The former president of Blackwater has been indicted on weapons charges.
Federal prosecutors today charged Gary Jackson with conspiracy to violate firearms laws, false statements and possession of an unregistered firearm, reports the Associated Press.
Four others were also charged, including former general counsel Andrew Howell and former executive vice president Bill Mathews.The AP reported last month that the Feds were considering charges stemming from a 2008 raid, in which federal agents found and seized 22 weapons, including 17 AK-47s. The Feds were probing whether Blackwater obtained the letterhead of a local sheriff in order to create a false justification for buying the guns.
Blackwater changed its name to Xe Services last year, after a 2007 shooting by Blackwater guards in Baghdad killed 17 Iraqis.
Late Update: The AP names the other two people charged: “Ana Bundy, who at one point had oversight of the firm’s armory, and Ronald Slezak, who was hired to oversee documents related to the company’s status as a firearms dealer.”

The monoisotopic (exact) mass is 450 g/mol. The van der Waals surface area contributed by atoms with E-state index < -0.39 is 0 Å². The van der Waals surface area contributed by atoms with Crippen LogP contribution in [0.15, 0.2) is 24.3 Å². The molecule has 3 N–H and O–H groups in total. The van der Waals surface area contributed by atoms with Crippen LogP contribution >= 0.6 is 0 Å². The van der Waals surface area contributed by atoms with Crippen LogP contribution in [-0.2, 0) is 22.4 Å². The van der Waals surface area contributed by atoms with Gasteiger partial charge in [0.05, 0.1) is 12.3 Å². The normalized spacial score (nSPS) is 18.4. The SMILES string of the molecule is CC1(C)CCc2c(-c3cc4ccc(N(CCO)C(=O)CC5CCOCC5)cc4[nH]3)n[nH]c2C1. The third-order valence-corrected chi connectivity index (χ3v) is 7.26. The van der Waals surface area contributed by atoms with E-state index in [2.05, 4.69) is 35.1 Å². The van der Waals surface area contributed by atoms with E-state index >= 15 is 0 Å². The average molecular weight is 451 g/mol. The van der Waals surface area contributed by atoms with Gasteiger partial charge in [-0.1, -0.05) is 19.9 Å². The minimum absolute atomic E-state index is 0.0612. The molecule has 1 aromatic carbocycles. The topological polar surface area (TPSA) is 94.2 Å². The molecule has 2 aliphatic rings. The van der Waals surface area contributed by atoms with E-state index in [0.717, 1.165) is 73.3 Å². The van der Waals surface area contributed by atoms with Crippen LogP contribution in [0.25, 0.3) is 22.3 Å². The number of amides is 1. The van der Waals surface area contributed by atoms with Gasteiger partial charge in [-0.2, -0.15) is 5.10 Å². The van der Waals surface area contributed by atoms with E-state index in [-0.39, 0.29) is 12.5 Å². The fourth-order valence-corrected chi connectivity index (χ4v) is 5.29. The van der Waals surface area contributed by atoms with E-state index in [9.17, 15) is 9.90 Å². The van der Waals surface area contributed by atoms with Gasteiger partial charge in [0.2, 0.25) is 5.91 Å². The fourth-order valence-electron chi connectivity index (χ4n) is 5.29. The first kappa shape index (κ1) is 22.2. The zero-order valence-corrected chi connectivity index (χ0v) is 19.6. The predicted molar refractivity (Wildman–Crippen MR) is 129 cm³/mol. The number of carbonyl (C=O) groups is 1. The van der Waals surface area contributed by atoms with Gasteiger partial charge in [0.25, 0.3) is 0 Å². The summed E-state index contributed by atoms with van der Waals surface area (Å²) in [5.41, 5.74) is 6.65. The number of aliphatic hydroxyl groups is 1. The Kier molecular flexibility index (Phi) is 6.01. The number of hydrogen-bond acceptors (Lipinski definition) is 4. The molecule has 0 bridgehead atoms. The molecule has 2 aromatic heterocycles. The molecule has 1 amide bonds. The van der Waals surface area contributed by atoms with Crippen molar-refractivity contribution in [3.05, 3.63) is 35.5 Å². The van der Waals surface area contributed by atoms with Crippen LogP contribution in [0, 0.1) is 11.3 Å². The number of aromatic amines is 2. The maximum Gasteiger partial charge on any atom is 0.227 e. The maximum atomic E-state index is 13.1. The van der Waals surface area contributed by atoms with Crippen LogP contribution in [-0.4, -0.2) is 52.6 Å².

And it offers some more detail on the back-story:
Blackwater signed agreements in 2005 in which the company financed the purchase of 34 automatic weapons for the Camden County sheriff’s office. Sheriff Tony Perry became the official owner of the weapons, but Blackwater was allowed to keep most of the guns at its armory.
Federal law prohibits private parties from buying fully automatic weapons registered after 1986, but does let law enforcement agencies have them.
One of the 2005 agreements viewed later by the AP says the weapons will be kept under “lock and key” and doesn’t describe whether Blackwater would use the guns. Perry said at the time that his department only used the AK-47s in shooting practice at Blackwater and that none of his 19 deputies were qualified to use them.
Blackwater has said federal authorities knew about the weapons for years and that investigators got a complete look at the company’s cache in 2005 after two employees were fired.
In a 2008 interview with the AP, Jackson and other Blackwater executives said the company provided the local Camden County sheriff’s office a place to store weapons, calling the gesture a “professional courtesy.”